AFF 2014: Jennifer Harlow, 'The Sideways Light'

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Lindsay Burdge in The Sideways Light

The haunting events that occur while a young woman cares for her ill mother are the basis for thriller The Sideways Light. The dramatic feature is Austin writer/director/producer Jennifer Harlow's first full-length film, and screens as part of the Dark Matters content at Austin Film Festival. Before the fest kicks off, Harlow chatted with me via email about her subject matter, directing while introverted, and finding the right cast.

Slackerwood: Why focus on these two women and their intimate conflict? What drew you to tell their story?

Jennifer Harlow: I knew I wanted to write a ghost story. I was hung up on the idea of being haunted by memories. What if I took those three words literally? Who would that happen to? Someone that is losing their memory, someone that lives in a place full of memories. What if Grandma handed down more than her rocking chair?

If people in compromised states of mind are more sensitive to the supernatural, then a dementia patient and her caregiver/daughter are prime victims. Pile on that the fact that women are afraid of turning into their mothers. That was territory I knew I could write about.

How did it feel to direct your first feature? Did you run into any unexpected challenges?

Harlow: It felt great. I learned so much and I want to do it again. There were challenges, but they weren't unexpected. I've been on enough film sets to know by now how incredibly crazy things can go. We had no major headaches. If there were, [producers] Jenny Goddard-Garcia and Mark Reeb put those fires out before I ever saw them.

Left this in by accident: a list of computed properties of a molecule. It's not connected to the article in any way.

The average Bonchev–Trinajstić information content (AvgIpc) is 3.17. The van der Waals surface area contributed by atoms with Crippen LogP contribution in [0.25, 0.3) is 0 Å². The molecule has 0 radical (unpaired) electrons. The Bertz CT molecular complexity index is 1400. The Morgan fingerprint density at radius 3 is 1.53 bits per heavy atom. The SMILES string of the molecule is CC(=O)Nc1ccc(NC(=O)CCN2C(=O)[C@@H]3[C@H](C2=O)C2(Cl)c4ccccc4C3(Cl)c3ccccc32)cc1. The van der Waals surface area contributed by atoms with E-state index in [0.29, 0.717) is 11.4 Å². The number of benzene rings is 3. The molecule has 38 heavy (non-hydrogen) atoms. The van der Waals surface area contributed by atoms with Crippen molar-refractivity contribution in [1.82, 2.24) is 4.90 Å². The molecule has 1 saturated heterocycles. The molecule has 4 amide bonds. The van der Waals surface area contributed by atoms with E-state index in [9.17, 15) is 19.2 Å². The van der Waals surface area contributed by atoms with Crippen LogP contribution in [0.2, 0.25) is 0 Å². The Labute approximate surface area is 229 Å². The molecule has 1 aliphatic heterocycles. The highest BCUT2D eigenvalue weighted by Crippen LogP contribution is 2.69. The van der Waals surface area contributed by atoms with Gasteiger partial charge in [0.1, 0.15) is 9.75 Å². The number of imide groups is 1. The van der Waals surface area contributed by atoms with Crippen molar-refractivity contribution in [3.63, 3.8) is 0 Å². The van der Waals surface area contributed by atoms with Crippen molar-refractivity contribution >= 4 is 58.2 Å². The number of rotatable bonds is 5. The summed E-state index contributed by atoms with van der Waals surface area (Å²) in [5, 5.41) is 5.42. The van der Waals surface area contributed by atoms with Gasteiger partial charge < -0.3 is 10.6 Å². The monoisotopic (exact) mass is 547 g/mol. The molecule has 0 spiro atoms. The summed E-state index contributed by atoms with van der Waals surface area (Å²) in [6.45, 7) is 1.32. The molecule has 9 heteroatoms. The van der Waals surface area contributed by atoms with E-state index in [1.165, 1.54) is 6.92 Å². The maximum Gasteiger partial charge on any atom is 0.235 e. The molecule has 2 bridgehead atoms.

My biggest personal challenge came simply from the fact that I'm an introvert. I get "peopled out" pretty quickly. Sometimes I forget to say things out loud. Like, "Action." [Cinematographer] Jay Keitel saved my butt every day. He is the same way -- kind of quiet -- and we would forget to say things out loud to each other. Luckily we were very much on the same wavelength and it worked. I could just give him a questioning glance, and he would nod and do what was in my head. So for an introverted director, I recommend finding a cinematographer who can read your mind.

L to R: Annalee Jeffries, Lindsay Burdge, and director Jennifer Harlow during filming of The Sideways Light

How did you cast the leads?

Harlow: I met Lindsay [Burdge] several months before casting her as Lily. She never auditioned, and I'd never seen her in anything. I know a lot of actors -- I'm married to one -- so at some point you can recognize whether someone has it or not. I just knew Lindsay could do it, and she was willing to take a leap of faith to work with me, too.

For Ruth, Vicky Boone put together a casting session for us. She brought in some really great actresses. Annalee is a pro. She nailed it, and we wanted to work with her. Matthew Newton has been my friend for several years, and was a cheerleader for this project from the moment I told him about it sitting on my back porch. Mark Reeb had no choice -- he's my husband and a producer of the film.

What are your hopes for/thoughts on the depiction of women in film?

Harlow: I hope more women take on the challenge of delivering a realistic and full portrayal of ourselves. I hope we stop identifying and defining ourselves by men’s rules. I hope more women write and produce. About 20 talented, smart, kind and hardworking artists, men and women, worked to tell this story about two women. I hope I can get that group back together to tell the next story, and that together we can find some truth and move some hearts.

The Sideways Light screens at AFF on Thurs, Oct. 23 at 7:30 pm at the Texas History Museum IMAX Theatre and Sun, Oct. 26 at 10 pm at Alamo Drafthouse Village, with Harlow, Burdge and others in attendance.  You can view the trailer on Vimeo.